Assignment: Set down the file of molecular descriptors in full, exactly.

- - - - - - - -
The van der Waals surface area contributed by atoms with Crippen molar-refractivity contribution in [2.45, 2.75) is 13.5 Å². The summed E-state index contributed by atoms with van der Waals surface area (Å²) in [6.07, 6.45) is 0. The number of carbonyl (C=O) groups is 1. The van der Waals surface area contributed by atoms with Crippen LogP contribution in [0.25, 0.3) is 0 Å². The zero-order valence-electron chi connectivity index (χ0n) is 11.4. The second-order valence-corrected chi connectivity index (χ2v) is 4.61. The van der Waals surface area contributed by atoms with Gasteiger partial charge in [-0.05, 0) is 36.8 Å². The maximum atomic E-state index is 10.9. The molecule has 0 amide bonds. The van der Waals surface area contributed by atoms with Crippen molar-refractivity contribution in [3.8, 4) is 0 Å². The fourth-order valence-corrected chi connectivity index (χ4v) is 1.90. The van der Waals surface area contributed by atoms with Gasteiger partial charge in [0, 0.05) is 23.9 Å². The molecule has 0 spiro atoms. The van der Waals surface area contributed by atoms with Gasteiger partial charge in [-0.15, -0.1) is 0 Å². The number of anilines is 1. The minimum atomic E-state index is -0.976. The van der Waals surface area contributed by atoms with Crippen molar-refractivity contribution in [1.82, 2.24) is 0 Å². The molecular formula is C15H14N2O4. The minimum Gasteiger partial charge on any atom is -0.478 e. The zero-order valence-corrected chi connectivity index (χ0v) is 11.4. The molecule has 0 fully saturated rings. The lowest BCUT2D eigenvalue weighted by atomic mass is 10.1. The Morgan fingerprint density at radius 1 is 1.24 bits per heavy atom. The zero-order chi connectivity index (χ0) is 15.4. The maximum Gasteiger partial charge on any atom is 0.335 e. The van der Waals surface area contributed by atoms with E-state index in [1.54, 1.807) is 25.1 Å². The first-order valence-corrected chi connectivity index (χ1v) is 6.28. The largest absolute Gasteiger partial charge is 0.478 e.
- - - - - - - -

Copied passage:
The van der Waals surface area contributed by atoms with Crippen molar-refractivity contribution in [2.45, 2.75) is 13.5 Å². The summed E-state index contributed by atoms with van der Waals surface area (Å²) in [6.07, 6.45) is 0. The number of carbonyl (C=O) groups is 1. The van der Waals surface area contributed by atoms with Crippen LogP contribution in [0.25, 0.3) is 0 Å². The zero-order valence-electron chi connectivity index (χ0n) is 11.4. The second-order valence-corrected chi connectivity index (χ2v) is 4.61. The van der Waals surface area contributed by atoms with Gasteiger partial charge in [-0.05, 0) is 36.8 Å². The maximum atomic E-state index is 10.9. The molecule has 0 amide bonds. The van der Waals surface area contributed by atoms with Crippen molar-refractivity contribution in [3.8, 4) is 0 Å². The fourth-order valence-corrected chi connectivity index (χ4v) is 1.90. The van der Waals surface area contributed by atoms with Gasteiger partial charge in [0, 0.05) is 23.9 Å². The molecule has 0 spiro atoms. The van der Waals surface area contributed by atoms with Gasteiger partial charge in [-0.15, -0.1) is 0 Å². The number of anilines is 1. The minimum atomic E-state index is -0.976. The van der Waals surface area contributed by atoms with Crippen molar-refractivity contribution in [1.82, 2.24) is 0 Å². The molecular formula is C15H14N2O4. The minimum Gasteiger partial charge on any atom is -0.478 e. The zero-order valence-corrected chi connectivity index (χ0v) is 11.4. The molecule has 0 fully saturated rings. The lowest BCUT2D eigenvalue weighted by atomic mass is 10.1. The Morgan fingerprint density at radius 1 is 1.24 bits per heavy atom. The zero-order chi connectivity index (χ0) is 15.4. The maximum Gasteiger partial charge on any atom is 0.335 e. The van der Waals surface area contributed by atoms with E-state index in [1.54, 1.807) is 25.1 Å². The first-order valence-corrected chi connectivity index (χ1v) is 6.28. The largest absolute Gasteiger partial charge is 0.478 e.